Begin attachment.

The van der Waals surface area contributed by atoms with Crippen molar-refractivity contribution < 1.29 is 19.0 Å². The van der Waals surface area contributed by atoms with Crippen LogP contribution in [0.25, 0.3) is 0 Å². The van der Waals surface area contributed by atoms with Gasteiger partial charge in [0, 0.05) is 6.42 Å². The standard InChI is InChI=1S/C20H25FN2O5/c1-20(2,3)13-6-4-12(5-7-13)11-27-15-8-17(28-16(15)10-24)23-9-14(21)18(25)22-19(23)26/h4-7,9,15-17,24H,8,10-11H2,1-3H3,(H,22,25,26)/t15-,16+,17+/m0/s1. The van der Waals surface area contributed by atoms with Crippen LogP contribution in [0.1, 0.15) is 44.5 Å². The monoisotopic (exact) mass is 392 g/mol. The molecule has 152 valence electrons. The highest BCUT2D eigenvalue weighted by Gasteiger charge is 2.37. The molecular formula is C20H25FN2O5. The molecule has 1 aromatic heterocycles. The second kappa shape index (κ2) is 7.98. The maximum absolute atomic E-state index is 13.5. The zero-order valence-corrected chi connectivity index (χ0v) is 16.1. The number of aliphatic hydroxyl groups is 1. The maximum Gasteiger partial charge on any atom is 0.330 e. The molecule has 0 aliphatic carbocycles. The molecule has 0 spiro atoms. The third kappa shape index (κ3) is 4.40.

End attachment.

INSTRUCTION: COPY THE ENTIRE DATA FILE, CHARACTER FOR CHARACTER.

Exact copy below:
The van der Waals surface area contributed by atoms with Crippen molar-refractivity contribution < 1.29 is 19.0 Å². The van der Waals surface area contributed by atoms with Crippen LogP contribution in [0.25, 0.3) is 0 Å². The van der Waals surface area contributed by atoms with Gasteiger partial charge in [0, 0.05) is 6.42 Å². The standard InChI is InChI=1S/C20H25FN2O5/c1-20(2,3)13-6-4-12(5-7-13)11-27-15-8-17(28-16(15)10-24)23-9-14(21)18(25)22-19(23)26/h4-7,9,15-17,24H,8,10-11H2,1-3H3,(H,22,25,26)/t15-,16+,17+/m0/s1. The van der Waals surface area contributed by atoms with Crippen LogP contribution in [0.1, 0.15) is 44.5 Å². The monoisotopic (exact) mass is 392 g/mol. The molecule has 152 valence electrons. The highest BCUT2D eigenvalue weighted by Gasteiger charge is 2.37. The molecular formula is C20H25FN2O5. The molecule has 1 aromatic heterocycles. The second kappa shape index (κ2) is 7.98. The maximum absolute atomic E-state index is 13.5. The zero-order valence-corrected chi connectivity index (χ0v) is 16.1. The number of aliphatic hydroxyl groups is 1. The maximum Gasteiger partial charge on any atom is 0.330 e. The molecule has 0 aliphatic carbocycles. The molecule has 0 spiro atoms. The third kappa shape index (κ3) is 4.40.